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Program gives teens chance to work in top research labs at Stanford
Linda Berlin, Special to The Chronicle
Friday, September 14, 2001
©2001 San Francisco Chronicle
Nakeila Pickrom bends over a tray containing dozens of small vials. A purple, tie-dye bandanna holds her hair back, and rubber gloves protect her hands as she conducts an experiment intended to purify DNA, extracting protein from each sample.
Pickrom, an 18-year-old from East Palo Alto, is one of 20 students participating in an eight-week internship at Stanford University's Center for Clinical Sciences Research, where laboratories tackle the toughest problems in immunology research today. The students receive a $1,500 stipend and free parking near the immunology lab on campus.
The Peninsula high school students are assigned to mentors in 13 labs and work helping scientists discover medical treatments through hands-on experiments. They learn about bone marrow transplants, lupus, rheumatoid arthritis, diabetes, immunodeficiency disorders, AIDS, pediatrics and antigen processing.
One high school graduate cowrote an article that will be published this fall in a prominent international peer-reviewed journal - an unheard-of accomplishment for a teenager, even a brainy one.
"These kids are doing an unbelievable job," said Dr. C. Garrison Fathman, director of the Center for Clinical Immunology at Stanford. Fatham, a rheumatologist, said he hopes to inspire the students to pursue clinical research, countering a trend of doctors moving into clinical practice rather than research. "One of the goals of the summer program is to introduce the best and the brightest of the Peninsula high school students to the excitement and allure of clinical immunology."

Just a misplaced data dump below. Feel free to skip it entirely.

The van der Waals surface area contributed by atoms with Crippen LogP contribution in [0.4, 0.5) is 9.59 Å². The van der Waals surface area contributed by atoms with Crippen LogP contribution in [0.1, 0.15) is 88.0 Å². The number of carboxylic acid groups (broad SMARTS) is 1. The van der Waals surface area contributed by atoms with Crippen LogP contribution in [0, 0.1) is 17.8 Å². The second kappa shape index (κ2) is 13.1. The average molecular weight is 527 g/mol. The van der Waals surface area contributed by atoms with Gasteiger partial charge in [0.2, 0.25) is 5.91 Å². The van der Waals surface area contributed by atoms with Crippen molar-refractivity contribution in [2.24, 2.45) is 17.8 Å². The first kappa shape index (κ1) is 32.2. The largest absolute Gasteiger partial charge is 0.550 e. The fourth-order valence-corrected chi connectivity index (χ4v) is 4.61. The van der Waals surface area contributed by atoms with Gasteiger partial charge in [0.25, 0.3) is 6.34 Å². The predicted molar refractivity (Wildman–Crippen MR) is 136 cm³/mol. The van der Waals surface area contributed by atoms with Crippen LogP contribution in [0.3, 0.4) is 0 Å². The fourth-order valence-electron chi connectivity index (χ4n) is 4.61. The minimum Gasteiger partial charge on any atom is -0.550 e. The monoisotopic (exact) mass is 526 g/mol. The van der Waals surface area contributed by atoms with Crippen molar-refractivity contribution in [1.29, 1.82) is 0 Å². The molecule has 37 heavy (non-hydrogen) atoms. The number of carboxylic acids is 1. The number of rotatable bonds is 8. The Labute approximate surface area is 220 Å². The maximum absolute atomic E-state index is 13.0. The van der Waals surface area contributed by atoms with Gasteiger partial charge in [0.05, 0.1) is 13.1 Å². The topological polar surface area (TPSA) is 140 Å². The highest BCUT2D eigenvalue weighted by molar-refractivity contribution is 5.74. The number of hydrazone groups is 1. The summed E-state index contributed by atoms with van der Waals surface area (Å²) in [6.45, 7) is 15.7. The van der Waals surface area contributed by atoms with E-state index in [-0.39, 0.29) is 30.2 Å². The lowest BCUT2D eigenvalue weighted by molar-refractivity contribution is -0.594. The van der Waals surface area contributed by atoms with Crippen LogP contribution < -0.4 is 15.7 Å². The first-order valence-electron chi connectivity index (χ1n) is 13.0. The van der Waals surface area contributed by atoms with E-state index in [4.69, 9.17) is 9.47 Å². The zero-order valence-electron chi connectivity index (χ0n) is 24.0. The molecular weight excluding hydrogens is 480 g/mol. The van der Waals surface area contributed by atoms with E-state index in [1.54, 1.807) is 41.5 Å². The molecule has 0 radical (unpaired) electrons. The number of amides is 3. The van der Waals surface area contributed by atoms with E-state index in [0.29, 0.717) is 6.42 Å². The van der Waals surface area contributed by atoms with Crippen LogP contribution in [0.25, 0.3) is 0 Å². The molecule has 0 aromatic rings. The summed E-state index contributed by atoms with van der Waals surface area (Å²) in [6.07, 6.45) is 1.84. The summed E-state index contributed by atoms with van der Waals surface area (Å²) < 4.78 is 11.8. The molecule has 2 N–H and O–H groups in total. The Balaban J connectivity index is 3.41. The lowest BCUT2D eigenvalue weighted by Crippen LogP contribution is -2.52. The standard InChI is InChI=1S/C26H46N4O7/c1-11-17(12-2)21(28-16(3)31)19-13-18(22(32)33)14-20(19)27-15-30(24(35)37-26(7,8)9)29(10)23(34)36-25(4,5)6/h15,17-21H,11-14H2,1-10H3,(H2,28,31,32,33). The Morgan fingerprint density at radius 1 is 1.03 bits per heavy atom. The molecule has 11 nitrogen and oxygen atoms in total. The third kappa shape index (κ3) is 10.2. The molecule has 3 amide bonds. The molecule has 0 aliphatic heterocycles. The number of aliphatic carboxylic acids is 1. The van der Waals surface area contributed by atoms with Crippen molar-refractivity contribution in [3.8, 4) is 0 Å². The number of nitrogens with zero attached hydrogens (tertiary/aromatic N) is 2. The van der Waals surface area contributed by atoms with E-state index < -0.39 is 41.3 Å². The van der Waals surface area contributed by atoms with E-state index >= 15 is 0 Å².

In its second year, the internship has doubled its enrollment, and is paid for with private donations and through the Northern California Arthritis Foundation in San Francisco, which sponsored five of the students.
This year, competition for the 20 spaces was fierce. Dr. P. J. Utz, summer internship program director, turned away many students and felt awful about it.
"These kids are the cream of the crop," he said.
He said he wants to keep the internship small enough that it remains a high- quality experience, so only the best students were accepted from the 70 who applied, and three-quarters of this summer's participants were girls.
To be accepted, students must have had at least one year of high school biology and chemistry, plus an A grade-point average and stellar test scores. A letter of recommendation is also required.
Each applicant also had to write an essay explaining why they wanted to be in the program and what lab they preferred to work in. Many of the students heard about the internship from their high school biology teachers. Stanford tried to select a mix of students from different districts at private and public schools.
The students must study from a college textbook, "Immunology, An Illustrated Outline, 3rd Edition," and attend weekly lectures.
Their mentors, however, are in the laboratory. They work side-by-side with these scientists, some of whom are graduate students and postdoctoral candidates, and are treated as equals.
There is an emphasis on collaboration in a team setting. Self-confidence develops among these students over the two-month training. They have gone on field trips to other labs on campus to view glowing mice and robots that print DNA microarrays, and have watched cells interact in real time on video.
Some of the teenagers had never considered a career in medicine until now. "I feel really lucky (to be here). The hot topics in medicine are coming up in immunology," said Emily Adams, 17, of Los Altos, who will be a senior this fall at Castilleja School in Palo Alto, where she plans to take advanced- placement biology and organic chemistry. "Now I'm beginning to ask the right questions." Before the summer internship, she had no idea what to expect: "I came in like a blank slate."
Inspired by what she's learning, Adams is now considering a medical career as she continues researching the cytomegalovirus, experimenting with the ELISA test to check for antibodies in blood. She plans to continue working in the lab this fall for eight to 10 hours each week while attending high school.